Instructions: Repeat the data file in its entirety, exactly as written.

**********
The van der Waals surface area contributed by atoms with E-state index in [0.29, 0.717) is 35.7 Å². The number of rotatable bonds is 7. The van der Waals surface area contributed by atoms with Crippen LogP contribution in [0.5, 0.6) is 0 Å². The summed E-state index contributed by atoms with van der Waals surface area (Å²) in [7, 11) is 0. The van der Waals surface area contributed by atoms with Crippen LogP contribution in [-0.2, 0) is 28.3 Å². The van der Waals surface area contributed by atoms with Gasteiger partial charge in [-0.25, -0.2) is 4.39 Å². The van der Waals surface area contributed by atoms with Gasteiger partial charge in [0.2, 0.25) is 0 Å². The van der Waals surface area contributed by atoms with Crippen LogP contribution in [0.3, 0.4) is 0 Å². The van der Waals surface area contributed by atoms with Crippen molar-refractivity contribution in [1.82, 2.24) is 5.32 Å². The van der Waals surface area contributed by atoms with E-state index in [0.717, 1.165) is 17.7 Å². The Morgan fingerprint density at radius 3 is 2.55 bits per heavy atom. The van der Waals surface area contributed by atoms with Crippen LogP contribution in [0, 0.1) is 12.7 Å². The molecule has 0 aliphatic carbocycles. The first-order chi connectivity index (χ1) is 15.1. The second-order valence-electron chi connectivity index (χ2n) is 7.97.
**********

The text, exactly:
The van der Waals surface area contributed by atoms with E-state index in [0.29, 0.717) is 35.7 Å². The number of rotatable bonds is 7. The van der Waals surface area contributed by atoms with Crippen LogP contribution in [0.5, 0.6) is 0 Å². The summed E-state index contributed by atoms with van der Waals surface area (Å²) in [7, 11) is 0. The van der Waals surface area contributed by atoms with Crippen LogP contribution in [-0.2, 0) is 28.3 Å². The van der Waals surface area contributed by atoms with Gasteiger partial charge in [-0.25, -0.2) is 4.39 Å². The van der Waals surface area contributed by atoms with Gasteiger partial charge in [0.2, 0.25) is 0 Å². The van der Waals surface area contributed by atoms with Crippen LogP contribution in [0.3, 0.4) is 0 Å². The van der Waals surface area contributed by atoms with Crippen molar-refractivity contribution in [1.82, 2.24) is 5.32 Å². The van der Waals surface area contributed by atoms with E-state index in [0.717, 1.165) is 17.7 Å². The Morgan fingerprint density at radius 3 is 2.55 bits per heavy atom. The van der Waals surface area contributed by atoms with Crippen LogP contribution in [0, 0.1) is 12.7 Å². The molecule has 0 aliphatic carbocycles. The first-order chi connectivity index (χ1) is 15.1. The second-order valence-electron chi connectivity index (χ2n) is 7.97.